Indonesia's human rights court called its first witness from East Timor to testify about the violence that swept the territory during its independence vote in 1999.

Domingos dos Santo Mouzinho told the new Jakarta human rights court how militiamen fired shots and surrounded her house in the East Timor town of Suai. She says that happened a day before 27 East Timorese, including three priests, were killed in a Catholic church. Five Indonesian police and military officers have been charged with failing protect the victims of the 1999 massacre. Mrs. Mouzinho is the first of several witnesses scheduled to testify this week. The trial is the first by the Indonesian human rights court created to try suspects accused of abuses in East Timor.

Human rights advocates fear the trials will not punish those responsible for the violence that swept East Timor before and after its vote for independence from Indonesia. Sidney Jones is the project director for the Jakarta think tank, the International Crisis Group. She says it is unlikely the trials will reveal the truth of what happened in East Timor or the full complicity of Indonesia's military in the violence. She says the court hearings may provide some useful information, but they are unlikely to get meaningful convictions for human rights crimes.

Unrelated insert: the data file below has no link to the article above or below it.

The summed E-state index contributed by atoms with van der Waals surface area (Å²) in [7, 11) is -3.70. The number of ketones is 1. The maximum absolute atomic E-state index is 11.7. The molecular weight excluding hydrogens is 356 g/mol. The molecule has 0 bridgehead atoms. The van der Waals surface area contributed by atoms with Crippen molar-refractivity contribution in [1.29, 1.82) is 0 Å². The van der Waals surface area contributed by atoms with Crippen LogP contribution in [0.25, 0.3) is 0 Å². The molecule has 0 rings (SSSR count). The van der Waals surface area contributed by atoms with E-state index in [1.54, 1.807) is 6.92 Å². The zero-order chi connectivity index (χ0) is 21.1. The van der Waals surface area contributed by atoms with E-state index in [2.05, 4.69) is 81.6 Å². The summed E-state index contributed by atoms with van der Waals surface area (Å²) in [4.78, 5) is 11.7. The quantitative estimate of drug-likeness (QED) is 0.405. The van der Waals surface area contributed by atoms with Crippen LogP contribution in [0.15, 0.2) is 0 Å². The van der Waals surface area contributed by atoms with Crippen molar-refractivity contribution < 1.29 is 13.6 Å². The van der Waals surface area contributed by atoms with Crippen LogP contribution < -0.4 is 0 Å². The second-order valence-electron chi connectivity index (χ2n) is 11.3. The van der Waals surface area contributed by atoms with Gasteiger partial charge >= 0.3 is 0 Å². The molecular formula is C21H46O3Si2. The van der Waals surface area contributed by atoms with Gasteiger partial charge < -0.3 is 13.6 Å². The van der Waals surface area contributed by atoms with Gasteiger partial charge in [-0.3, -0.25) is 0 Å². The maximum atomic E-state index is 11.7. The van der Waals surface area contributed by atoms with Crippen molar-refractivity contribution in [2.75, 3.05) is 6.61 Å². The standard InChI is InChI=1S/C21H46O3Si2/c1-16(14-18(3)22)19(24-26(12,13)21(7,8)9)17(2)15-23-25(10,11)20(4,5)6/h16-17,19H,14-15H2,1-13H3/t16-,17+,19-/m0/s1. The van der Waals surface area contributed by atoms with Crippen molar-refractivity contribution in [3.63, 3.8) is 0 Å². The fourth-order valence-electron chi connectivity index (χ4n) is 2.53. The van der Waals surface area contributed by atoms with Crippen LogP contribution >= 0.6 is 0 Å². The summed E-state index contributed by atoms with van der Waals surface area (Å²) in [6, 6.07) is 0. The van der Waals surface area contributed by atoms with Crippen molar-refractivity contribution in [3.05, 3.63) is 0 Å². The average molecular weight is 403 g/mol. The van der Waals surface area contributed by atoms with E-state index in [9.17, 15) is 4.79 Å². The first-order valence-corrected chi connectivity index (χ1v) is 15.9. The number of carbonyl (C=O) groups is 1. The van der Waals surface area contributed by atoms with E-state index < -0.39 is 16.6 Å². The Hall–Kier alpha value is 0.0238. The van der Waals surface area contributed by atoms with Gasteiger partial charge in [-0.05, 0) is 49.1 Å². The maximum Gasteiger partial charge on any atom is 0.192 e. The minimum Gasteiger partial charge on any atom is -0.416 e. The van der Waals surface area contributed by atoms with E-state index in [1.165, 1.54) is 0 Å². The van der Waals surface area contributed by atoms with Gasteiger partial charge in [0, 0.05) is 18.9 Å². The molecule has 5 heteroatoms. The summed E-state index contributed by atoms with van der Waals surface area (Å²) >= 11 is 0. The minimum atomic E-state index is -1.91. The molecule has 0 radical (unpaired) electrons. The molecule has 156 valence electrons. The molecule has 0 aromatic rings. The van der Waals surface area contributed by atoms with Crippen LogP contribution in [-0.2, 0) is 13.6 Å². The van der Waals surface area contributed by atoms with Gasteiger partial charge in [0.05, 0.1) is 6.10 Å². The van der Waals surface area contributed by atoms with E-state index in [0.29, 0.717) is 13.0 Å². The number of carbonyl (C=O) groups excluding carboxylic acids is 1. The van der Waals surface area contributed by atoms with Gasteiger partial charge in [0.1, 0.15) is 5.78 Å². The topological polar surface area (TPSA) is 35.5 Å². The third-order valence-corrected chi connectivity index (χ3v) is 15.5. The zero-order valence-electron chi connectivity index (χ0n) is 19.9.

Pro-Jakarta militiamen, believed to be aided and backed by elements in the Indonesian military, killed hundreds of East Timorese after the independence vote, and razed large sections of the country. Ms. Jones says the problem is with the nature of the indictments and the mandate of the court.

Under a presidential decree, the trials only allow prosecution for crimes committed in April and September 1999. This excludes hundreds of crimes committed in the lead up to the independence vote in August 1999. Ms. Jones says Jakarta had been under intense international pressure to bring the perpetrators of the violence to account, but that pressure had eased as the world's attention has been diverted to other troubled regions.